Guinea Health Care and Vaccinations
* A yellow fever vaccination certificate is required from travellers over one year of age coming from infected areas. Travellers arriving from non-endemic zones should note that vaccination is strongly recommended for travel outside the urban areas, even if an outbreak of the disease has not been reported and they would normally not require a vaccination certificate to enter the country.
Health insurance is essential. Travel insurance which covers travellers for repatriation to their country is advisable. There are rudimentary medical, dental and optical facilities in Conakry. Medical facilities are poorly equipped and extremely limited. Some private facilities provide a better range of treatment options, but are still well below global standards. There are no ambulance or rescue emergency services available. Doctors and hospitals expect immediate cash payment for health services.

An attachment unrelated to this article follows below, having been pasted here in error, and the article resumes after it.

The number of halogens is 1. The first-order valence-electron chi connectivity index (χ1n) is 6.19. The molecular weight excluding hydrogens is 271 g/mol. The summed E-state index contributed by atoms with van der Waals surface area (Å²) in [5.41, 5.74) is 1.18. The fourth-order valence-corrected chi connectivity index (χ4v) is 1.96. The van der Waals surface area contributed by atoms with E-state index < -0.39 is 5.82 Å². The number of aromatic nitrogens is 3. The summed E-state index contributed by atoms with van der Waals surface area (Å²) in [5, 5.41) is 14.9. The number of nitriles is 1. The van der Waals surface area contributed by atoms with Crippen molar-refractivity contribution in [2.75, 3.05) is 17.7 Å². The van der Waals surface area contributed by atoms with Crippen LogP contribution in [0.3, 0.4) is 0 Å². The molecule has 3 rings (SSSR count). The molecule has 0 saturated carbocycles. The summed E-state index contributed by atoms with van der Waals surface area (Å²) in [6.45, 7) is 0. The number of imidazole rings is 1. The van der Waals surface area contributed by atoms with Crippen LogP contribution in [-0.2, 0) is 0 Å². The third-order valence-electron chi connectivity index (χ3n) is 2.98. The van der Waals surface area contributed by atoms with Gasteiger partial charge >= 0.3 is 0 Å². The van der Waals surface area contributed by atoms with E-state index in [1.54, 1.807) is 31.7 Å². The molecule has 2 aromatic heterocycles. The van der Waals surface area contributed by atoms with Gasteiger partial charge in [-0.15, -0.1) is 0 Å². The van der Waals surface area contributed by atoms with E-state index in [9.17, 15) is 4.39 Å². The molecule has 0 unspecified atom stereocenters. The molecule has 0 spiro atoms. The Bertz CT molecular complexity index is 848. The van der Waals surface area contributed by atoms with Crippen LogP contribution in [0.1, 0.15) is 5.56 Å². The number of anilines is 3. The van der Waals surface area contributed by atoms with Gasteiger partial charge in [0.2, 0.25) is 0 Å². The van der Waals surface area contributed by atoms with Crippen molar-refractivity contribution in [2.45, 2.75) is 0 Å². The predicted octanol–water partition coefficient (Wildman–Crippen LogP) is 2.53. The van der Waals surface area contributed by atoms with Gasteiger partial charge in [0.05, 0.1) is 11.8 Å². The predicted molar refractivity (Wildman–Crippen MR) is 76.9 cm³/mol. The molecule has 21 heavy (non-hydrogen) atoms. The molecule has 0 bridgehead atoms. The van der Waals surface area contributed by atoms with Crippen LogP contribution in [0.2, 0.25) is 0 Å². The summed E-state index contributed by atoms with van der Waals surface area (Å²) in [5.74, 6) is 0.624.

Food and Drink
All water should be regarded as being potentially contaminated. Water used for drinking, brushing teeth or making ice should have first been boiled or otherwise sterilised. Only eat well-cooked meat and fish. Vegetables should be cooked and fruit peeled.
Diarrhoeal diseases are common. Bilharzia (schistosomiasis) is present; avoid swimming and paddling in fresh water. Hepatitis C and E are widespread. Hepatitis B is hyperendemic. Epidemics of meningococcal disease may occur, particularly in the savannah areas and during the dry season. Dengue fever and tuberculosis both occur. Rabies is present. For those at high risk, vaccination before arrival should be considered. If you are bitten, seek medical advice without delay.